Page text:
top of page

Let’s talk about movement: how important is exercise in children?

Updated: Jan 18, 2018

More and more children are being raised in closed environments without open spaces; with smartphones, computers and TVs as the main source of entertainment. When thinking about children’s development we have to consider different factors: healthy bodies, strong minds and good social skills. Apart from food, which is of course one of the main pillars for good development, physical exercise is essential to achieve healthy growth in every aspect.

When I was a child, outdoor activities and spare time were part of my daily routine. Nowadays, a shift towards a more technology-based society has caused children to adopt a more sedentary lifestyle. International organizations are aware of this problem, and we now see several publications seek stronger governmental measures to combat the consequences low physical activity in children can cause.

According to studies, elevated screen time can raise the risk of suffering obesity, anxiety, poor social skills, and low self-esteem… among others.

Because I don’t want couch potato twins, I decided early in their life that physical activity would be part of their growing path. When they were exactly 1 year and a half (18 months) I bought them scooters, and they are now experts rolling around. At 20 months of age, I bought them a balance bike. At two (4 months ago), they started asking for the bike themselves. In the beginning, they would lean on their feet to “ride”, but now they are getting better, jumping and coasting on their bikes with no assistance from us.

Apart from scooting and biking, they generally spend long periods of time outdoors playing soccer or just playing in the park. When at home, I try to leave them by themselves (always taking a peek to be sure that they are well) so that they can feel free to play what they want.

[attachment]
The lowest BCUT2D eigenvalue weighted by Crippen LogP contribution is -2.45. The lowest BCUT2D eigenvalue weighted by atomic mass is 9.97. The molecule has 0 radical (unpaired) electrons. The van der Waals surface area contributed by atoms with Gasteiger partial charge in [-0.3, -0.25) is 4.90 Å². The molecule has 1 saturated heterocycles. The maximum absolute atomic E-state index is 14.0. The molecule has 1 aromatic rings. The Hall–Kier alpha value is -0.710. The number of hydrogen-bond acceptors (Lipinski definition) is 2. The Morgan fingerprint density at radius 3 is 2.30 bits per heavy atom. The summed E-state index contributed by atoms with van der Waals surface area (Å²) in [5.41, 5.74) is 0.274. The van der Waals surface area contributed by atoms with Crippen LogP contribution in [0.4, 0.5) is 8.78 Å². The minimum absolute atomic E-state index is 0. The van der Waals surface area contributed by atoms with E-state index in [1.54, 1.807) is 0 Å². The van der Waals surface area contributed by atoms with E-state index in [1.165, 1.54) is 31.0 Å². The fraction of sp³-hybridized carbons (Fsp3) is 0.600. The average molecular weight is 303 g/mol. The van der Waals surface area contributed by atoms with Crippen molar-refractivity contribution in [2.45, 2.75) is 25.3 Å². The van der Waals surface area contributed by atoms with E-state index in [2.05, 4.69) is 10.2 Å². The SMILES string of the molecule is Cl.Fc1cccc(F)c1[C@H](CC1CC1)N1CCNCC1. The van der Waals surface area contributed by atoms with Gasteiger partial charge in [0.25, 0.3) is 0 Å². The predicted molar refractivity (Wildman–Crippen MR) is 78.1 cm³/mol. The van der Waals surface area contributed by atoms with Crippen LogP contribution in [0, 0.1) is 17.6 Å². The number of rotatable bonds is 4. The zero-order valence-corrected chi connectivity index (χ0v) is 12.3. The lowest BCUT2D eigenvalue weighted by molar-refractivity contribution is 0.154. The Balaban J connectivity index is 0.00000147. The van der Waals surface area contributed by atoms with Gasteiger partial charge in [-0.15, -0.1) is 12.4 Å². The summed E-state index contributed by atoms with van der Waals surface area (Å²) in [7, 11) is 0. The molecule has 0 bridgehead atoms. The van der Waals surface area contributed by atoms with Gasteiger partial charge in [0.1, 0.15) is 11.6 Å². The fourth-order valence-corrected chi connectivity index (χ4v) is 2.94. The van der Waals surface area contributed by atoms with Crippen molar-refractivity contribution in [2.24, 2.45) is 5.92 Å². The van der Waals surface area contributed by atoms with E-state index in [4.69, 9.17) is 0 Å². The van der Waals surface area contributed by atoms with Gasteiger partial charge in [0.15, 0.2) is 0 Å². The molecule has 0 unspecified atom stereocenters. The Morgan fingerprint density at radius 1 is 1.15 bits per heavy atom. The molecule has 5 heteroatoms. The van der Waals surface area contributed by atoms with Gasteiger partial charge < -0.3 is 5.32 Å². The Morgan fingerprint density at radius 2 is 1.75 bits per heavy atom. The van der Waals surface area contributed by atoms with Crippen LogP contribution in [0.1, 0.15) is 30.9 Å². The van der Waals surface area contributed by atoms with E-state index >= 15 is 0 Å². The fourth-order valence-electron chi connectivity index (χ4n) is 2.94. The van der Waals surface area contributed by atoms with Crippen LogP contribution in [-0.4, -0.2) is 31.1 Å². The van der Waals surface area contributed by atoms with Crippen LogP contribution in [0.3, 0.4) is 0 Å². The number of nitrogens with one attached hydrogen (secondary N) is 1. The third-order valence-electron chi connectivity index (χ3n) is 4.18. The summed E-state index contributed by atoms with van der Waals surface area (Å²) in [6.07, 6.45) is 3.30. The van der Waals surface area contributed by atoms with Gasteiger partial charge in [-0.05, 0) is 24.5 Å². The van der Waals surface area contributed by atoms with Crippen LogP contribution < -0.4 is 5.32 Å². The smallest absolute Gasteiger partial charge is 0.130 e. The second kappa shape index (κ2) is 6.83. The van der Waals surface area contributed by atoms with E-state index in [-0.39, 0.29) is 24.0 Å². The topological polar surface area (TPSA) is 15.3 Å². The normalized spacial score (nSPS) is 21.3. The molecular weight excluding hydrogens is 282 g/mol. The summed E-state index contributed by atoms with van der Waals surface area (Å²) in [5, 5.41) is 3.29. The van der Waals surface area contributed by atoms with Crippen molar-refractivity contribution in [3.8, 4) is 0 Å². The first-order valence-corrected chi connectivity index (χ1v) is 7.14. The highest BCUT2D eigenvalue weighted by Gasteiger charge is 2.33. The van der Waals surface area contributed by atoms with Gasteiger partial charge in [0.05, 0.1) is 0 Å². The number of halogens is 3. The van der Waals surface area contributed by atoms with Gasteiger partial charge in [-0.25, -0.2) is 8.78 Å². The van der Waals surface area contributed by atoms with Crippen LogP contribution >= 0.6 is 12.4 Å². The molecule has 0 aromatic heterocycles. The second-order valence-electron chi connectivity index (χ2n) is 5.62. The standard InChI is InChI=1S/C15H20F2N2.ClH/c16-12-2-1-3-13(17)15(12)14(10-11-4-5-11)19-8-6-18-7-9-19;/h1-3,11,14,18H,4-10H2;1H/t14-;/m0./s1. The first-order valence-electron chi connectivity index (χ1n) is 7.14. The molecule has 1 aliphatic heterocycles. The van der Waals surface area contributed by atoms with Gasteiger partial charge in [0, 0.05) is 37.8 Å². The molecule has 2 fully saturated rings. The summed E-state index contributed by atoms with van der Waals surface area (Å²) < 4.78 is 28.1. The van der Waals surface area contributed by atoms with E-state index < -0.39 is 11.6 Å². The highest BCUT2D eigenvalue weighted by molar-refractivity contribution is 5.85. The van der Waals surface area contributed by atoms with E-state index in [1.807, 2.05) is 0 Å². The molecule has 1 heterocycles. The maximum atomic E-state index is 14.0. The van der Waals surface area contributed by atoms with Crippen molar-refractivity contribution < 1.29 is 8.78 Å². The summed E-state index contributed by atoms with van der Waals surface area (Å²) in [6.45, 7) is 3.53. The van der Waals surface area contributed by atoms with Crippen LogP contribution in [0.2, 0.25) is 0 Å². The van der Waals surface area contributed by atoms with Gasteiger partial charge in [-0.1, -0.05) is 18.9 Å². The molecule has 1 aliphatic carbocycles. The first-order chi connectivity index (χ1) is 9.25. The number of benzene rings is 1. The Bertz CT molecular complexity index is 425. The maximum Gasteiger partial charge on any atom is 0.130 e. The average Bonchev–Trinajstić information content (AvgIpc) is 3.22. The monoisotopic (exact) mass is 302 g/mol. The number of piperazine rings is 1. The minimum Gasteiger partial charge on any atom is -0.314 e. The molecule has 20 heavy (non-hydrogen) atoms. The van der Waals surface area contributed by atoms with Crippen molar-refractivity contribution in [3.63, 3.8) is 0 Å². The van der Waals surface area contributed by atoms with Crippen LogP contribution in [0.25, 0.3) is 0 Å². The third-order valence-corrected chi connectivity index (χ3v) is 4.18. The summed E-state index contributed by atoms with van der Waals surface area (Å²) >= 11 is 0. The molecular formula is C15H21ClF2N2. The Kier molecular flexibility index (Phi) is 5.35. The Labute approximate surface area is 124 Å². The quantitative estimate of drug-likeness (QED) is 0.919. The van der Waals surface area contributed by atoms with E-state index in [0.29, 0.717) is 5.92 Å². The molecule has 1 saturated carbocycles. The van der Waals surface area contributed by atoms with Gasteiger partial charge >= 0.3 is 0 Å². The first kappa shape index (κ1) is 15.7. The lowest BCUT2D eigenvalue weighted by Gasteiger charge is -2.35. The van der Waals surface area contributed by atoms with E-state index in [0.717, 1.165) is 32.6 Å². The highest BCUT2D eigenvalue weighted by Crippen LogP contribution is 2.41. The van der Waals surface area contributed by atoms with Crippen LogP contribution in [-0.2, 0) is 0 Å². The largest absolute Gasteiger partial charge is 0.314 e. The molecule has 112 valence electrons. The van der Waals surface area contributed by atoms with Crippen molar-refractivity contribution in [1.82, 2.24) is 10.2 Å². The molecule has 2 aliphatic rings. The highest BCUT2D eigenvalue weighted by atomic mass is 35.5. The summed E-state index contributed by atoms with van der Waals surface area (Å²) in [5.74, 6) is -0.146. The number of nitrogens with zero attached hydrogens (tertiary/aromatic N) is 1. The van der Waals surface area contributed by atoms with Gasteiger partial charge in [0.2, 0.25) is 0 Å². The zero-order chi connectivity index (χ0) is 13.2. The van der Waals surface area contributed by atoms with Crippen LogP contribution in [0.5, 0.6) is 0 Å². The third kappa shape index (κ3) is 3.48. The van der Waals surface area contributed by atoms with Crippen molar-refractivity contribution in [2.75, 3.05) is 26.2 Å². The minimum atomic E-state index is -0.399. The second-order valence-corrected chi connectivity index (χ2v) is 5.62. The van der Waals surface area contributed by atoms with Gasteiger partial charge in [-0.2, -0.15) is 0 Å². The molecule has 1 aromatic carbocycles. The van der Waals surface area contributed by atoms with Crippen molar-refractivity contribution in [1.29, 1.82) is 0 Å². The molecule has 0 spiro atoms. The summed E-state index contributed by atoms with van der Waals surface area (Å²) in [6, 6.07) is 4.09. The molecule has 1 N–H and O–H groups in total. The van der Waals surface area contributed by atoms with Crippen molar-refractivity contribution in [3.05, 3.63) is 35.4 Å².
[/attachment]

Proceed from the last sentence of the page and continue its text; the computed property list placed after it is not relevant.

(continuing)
Ferran and Leon are strong children, despite their short age and small bodies. Reading a study about the impact of physical activity and sedentary behavior in bone health in children, I found out that high levels of physical activity enhance skeletal development in early life, and prevents age-related bone loss and fracture in the future. Moreover, physical activity enhances muscle strength, improves gross motor skills, and boosts social skills.

It is also reported that boys and girls who are active during childhood and adolescence are more likely to remain active later in life, so once again, the earlier kids get used to the habit of exercising the better they can espouse it in their life.

Running, jumping rope, hiking, playing soccer, climbing stairs, playing basketball, dancing, biking… these are just a few physical activities you can cheer your kids to do. Why not do it with them? An extra dose of physical activity for parents never hurts, and enjoying outdoor activities with kids can lead to a great time.

Exercise is important at all ages. For children in particular, it is necessary for healthy growth. My message for you is to implement you own “public” health measure at home. No laziness allowed! Make the time to take the kids outside so they can enjoy daily activities. And always remember to have healthy snacks:

I take with me carrots, celery and almonds, no goldfish or cheerios allowed!


Recent Posts

See All
bottom of page